“Green Chemistry, Solutions for a Healthy Economy” features a slate of outstanding speakers who will share insights on the economics, regulatory and public awareness issues including: Dr. Paul Anastas, the founder of the principles of green chemistry; Dr. Terry Collins of Carnegie Mellon University, head of The Institute for Green Science, a research, education and development center and Dr. Bruce Lanphear, the principle investigator of a study on the relationship of prenatal and early childhood exposures to environmental toxins and their relationship to behavioral problems, learning problems and asthma in children.


Memorial Sept. 22 for Carnegie Mellon's Randy Pausch
Pittsburgh Post-Gazette | September 3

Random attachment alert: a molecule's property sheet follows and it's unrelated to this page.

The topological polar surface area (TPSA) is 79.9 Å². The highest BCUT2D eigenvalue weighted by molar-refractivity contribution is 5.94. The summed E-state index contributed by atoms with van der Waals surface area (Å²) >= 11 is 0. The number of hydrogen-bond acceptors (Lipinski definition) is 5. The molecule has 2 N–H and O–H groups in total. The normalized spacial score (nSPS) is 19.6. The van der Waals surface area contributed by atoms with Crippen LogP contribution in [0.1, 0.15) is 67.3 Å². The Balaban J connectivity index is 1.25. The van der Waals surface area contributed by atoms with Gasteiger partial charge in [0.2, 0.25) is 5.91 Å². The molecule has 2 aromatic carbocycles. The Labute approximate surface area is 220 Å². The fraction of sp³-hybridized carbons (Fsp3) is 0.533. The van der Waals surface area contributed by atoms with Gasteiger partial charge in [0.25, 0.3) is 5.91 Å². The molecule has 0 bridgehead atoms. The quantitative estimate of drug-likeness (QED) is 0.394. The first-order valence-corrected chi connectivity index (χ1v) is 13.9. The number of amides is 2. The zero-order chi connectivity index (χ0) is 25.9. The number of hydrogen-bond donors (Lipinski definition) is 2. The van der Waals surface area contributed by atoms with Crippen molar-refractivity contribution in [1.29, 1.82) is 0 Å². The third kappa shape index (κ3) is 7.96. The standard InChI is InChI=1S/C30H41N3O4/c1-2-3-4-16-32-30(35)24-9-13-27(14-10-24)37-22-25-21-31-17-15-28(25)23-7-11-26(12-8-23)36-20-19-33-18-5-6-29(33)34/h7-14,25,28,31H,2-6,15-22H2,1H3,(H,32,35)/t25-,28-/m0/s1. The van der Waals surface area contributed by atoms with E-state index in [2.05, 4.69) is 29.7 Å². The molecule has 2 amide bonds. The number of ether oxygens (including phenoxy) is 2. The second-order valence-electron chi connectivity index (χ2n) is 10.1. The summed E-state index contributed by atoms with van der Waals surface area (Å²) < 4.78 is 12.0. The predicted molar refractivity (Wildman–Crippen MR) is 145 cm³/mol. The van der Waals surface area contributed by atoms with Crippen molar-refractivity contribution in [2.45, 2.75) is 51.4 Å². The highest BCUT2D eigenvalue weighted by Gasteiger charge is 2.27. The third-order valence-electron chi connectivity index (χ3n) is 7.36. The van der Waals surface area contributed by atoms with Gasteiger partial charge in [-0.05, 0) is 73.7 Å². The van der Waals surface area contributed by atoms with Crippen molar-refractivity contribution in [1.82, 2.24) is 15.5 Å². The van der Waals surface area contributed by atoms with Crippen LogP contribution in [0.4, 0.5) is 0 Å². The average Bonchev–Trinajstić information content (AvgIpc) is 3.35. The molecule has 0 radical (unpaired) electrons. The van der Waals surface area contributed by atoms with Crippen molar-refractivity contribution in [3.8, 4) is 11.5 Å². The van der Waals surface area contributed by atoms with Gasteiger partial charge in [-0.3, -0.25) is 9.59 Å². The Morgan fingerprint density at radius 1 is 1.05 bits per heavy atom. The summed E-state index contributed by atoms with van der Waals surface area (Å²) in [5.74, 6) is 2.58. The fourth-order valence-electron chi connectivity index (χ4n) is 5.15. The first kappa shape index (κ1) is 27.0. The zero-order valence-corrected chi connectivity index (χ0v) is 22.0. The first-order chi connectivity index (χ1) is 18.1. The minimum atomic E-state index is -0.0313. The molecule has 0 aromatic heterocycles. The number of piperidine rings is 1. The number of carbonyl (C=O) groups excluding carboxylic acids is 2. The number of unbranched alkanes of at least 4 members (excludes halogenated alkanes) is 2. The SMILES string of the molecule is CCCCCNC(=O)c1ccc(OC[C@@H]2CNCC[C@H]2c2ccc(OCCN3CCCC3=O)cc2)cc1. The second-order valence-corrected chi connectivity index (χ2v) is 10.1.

Carnegie Mellon University has scheduled a campus memorial ceremony for former professor Randy Pausch for Sept. 22, but expects so many will want to attend that it already has made arrangements to broadcast the service live on ABC's Web site. The invitation-only memorial service for Dr. Pausch, who died of pancreatic cancer July 25 at age 47, will be held at 4:30 p.m. in the school's largest space, Rangos Hall.


Carnegie Mellon's Quesenberry leading study to examine diversity
Pittsburgh Business Times | September 1